JavaScript Snippet – Get Function Comments

Last year I wrote about having heredoc like strings available in JavaScript. Today I figured i’d briefly bring the topic back, providing a solution for returning an array of all comments found in a function:

Why is this useful? As you may know, writing multiline strings in JavaScript isn’t always the prettiest especially when you have to use \n or \r\n. On the other hand, let’s imagine that we have some multiline strings stored inside of a function as comments:

As you can see in the above jPaq Proof, by using the getComments function on a function which contains comments you can pull the comments out as if they were HEREDOC strings. Have fun! 8-)

NOTE: It is important to remember that if you are minifying your code, these comments will most-likely be stripped out. In this case you will want to find a different solution such as using the string escape characters (\r\n or \n).

Watch Anime & Cartoons Online for Free

Recently I have had the desire to provide more multimedia on my site. Due to the server requirements and the time it would take to keep everything up-to-date I decided to take the easy way out and simply link to the media providers such as Apple and WatchCartoonOnline. If you check out my home page at you will notice I have three new content sections with one of them for displaying anime/cartoon content. How did I get it to work? The following is the JSBin version of the content:
WatchCartoonOnline Links

As is the case with all JSBin content, you will be able to look through all of the HTML, CSS and JS code yourself, but it is important to note that with just a few tweaks here and there you could modify this code to work on your own site. I’d like to note that besides using the RSS feed provided by WatchCartoonOnline I am also using two different services provided by Google:

  1. Google Feed API (…):
    Used to convert the feed into JSON-P.
  2. Google Image Search API (…):
    Used to search for a thumbnail to display next to each episode name. If you want to actually use this on your site it is suggested that you use the non-deprecated Custom Search API :-)

I’d also like to mention that the scripts added to handle the JSON-P calls are created by the function outlined here.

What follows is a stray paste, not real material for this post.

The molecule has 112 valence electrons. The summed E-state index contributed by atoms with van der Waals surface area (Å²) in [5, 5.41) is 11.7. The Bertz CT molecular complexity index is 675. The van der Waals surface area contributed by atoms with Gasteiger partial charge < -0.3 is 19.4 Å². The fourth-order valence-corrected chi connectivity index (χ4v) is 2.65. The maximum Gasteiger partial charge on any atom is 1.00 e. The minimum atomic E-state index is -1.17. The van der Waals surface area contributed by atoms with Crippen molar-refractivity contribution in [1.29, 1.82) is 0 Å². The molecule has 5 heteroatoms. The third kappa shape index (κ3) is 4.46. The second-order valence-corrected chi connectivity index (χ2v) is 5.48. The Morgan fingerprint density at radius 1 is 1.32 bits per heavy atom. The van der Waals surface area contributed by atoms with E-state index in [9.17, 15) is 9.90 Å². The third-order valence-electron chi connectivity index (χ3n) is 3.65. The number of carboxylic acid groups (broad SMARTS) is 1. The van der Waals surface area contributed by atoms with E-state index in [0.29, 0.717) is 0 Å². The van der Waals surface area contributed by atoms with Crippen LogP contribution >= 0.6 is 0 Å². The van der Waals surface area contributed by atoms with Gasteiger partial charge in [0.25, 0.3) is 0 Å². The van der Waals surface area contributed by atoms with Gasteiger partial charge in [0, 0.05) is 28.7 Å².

One way you could improve this code would be to avoid making a new JSON-P call for an image for a show that was already search for. There are most-likely other ways to improve this code as well, but I feel it’s a pretty good starting point for anyone that would like to provide similar links to WatchCartoonOnline content on their site. 8-)

JavaScript – Adding A Script Dynamically

First, I want to start off by saying that there are plenty of JS libraries that provide the ability to add scripts to the page such as jQuery. The purpose of this article is to present an alternative function whose sole purpose is to add scripts (JSON-P or otherwise) to a page.

The following is the code for an addScript function which can either add static scripts or server generated scripts such as those used for JSON-P:

 * Adds a script to the page which pulls its code from the specified URL.
 * @param {string} url
 *     URL of the script to add.
 * @param {Object=} opt_params
 *     Optional extra parameters to be added to the URL.  If one of the
 *     parameters is a function, that function will be used as the JSON-P
 *     callback function.
 * @returns {!Element}
 *     The script element that was added to the head.
function addScript(url, opt_params) {
  // The context can be changed from this frame's window to a different
  // frame's window by using the call or apply function.
  var context = this, document = context.document;

  // Construct the entire URL.
  var urlHasParams = url.indexOf('?') +  1;
  if (opt_params) {
    var keys = Object.keys(opt_params), i = keys.length;
    while (i--) {
      var key = keys[i], value = opt_params[key];
      if ( == '[object Function]') {
        var callback = value;

        // Add a function to the global namespace that will be used for the
        // JSON-P callback.
        value = '_';
        do {
          value += +new Date;
        } while (value in context);
        context[value] = function() {